They don’t all have the hood problem. I have always opened mine from outside and made sure to leave clearance between the front edge and the hoop covers.

EDIT - some cars might have i-STOP (stop start), and from 2020? on, i-ELOOP, which charges a capacitor on the overrun to reduce the load imposed by the alternator. Mine has neither. I see that the quoted kerbweight of a new 1.5 Sport with both is 81Kg more than was quoted for my 2017. This seems a big difference and I’m very happy not to have these frankly gimmicky features.


A few things have been documented since it’s introduction in '15, namely

  1. The soft top. When it’s in the down position, look at where the front edge is with respect to the back of the roll hoops The edge shouldn’t be touching it. If it is, walk away. And if it is you’ll probably find it’s frayed there, too. Giving a hat tip to da man CountryBoy, I followed his approach from day one (yes CountryBoy, years before I posted I followed your advice :grinning:) and have lowered (and raised it) standing outside of the car with the doors opened and pushing back gently on the glass as its lowered. Whether this is why mine has a good 1/2 inch of clearance, still, maybe due to da man CountryBoy’s method.
    Also, when the hood is closed (i.e up), look at the soft top in the region a bit above the windows. You might see some wear marks there. Caused by the soft top rubbing against itself when driven top down. Also, again when the top is up, look under the rear window, to its sides. You might see a line each side. Again caused by the hood rubbing against itself. There was TSB concerning the rub marks. This shows the possible effected areas. I guess weather the example you look at has them or not probably depends on how much it was driven top down.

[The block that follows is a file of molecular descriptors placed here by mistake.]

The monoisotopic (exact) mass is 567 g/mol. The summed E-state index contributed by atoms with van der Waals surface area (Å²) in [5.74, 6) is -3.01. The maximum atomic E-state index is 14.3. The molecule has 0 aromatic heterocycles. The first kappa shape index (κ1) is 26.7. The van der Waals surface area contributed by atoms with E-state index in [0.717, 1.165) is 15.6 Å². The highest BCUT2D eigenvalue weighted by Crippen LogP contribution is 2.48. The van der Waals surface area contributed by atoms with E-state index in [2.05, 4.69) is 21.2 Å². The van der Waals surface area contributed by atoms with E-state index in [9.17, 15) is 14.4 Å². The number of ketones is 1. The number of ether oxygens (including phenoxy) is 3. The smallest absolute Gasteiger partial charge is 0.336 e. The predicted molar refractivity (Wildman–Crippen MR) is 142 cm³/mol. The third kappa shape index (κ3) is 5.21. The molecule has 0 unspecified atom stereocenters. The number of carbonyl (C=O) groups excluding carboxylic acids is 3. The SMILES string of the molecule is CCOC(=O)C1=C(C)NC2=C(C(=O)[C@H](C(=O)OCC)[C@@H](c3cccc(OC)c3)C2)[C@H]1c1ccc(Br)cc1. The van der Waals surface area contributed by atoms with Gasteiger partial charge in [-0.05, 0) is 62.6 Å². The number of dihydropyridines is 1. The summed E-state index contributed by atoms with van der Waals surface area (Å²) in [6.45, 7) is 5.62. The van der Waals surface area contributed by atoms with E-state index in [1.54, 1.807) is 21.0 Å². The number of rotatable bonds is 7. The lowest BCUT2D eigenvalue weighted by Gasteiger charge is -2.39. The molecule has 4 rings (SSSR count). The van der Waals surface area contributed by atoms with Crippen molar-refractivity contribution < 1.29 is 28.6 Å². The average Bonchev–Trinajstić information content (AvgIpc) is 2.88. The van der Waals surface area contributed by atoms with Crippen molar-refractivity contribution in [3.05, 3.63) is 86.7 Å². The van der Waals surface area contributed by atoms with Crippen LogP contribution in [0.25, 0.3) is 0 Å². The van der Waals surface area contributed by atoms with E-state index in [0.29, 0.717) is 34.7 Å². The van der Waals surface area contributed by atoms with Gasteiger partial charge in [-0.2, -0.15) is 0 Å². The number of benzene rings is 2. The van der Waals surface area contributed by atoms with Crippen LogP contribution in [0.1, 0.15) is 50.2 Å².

2. The gearbox, primarily on 2L versions. Version 1 had the most failures. Swot up on it on the US MX5 ND Miata forum. Version 2 on ('67 plate onwards i think, but don’t take that as read), failures have been less. Again if you swot up on the US forum, maybe google something like asking how you identify which version of the transmission you got, you can decipher the transmission code easily (and hence know what version the car you’re looking at has got) just by popping your head in the engine bay if you know where to look. There’s a post on the aforementioned forum which tell you how. The Official -Facts Only- ND Transmission Failure Thread - Page 4 - MX-5 Miata Forum . I guess Mazda are the only ones who really know the extent of the failures.

  3. The rear hub carrier bushes (or bush).
    If you research this it’s supposed to present itself via a knocking sound over bumps etc. Supposed to be a brutal £700 each side, but folk have had some success with Mazda getting some help with this payment. I presume depending how long post warranty the car is and whether the car has still been dealer serviced. Consider one point though, if you have the misfortune to have the hub carrier bushings issue, the ‘replacement’ carriers are the same ones/same design as the ones which went plop. There isn’t, to the best of my knowledge, a ‘version 2’ of the hub carriers. So it’s replacing one possibly hub carrier with inherent issues, with the same design thing, only new.

EDIT; Poster DC04R correctly points out that some poly bushes have (recently) become available, so an alternative solution may be possible ref the hub carriers. MX5 parts sell them.


you can now buy the bushes instead though (albeit polyurethane so a bit firmer) so it’s not the only remedy to buy the complete hub assembly. Lot cheaper

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Thing is, on mx5 parts there are shed loads of these: MX5 Suspension Components & Kits for Mk4 2015> | MX5parts - Page 2
Do you now which ones would replace the problematic ones?

I understand these are the ones. Polybush Rear Hub Upper & Lower Lateral Arm Bushes, MX5 Mk4 & RF (


Thanks everyone for all the advice - I’m made a new notes. The car I was looking at got sold before I’d finished my research, so my search continues. Thanks again!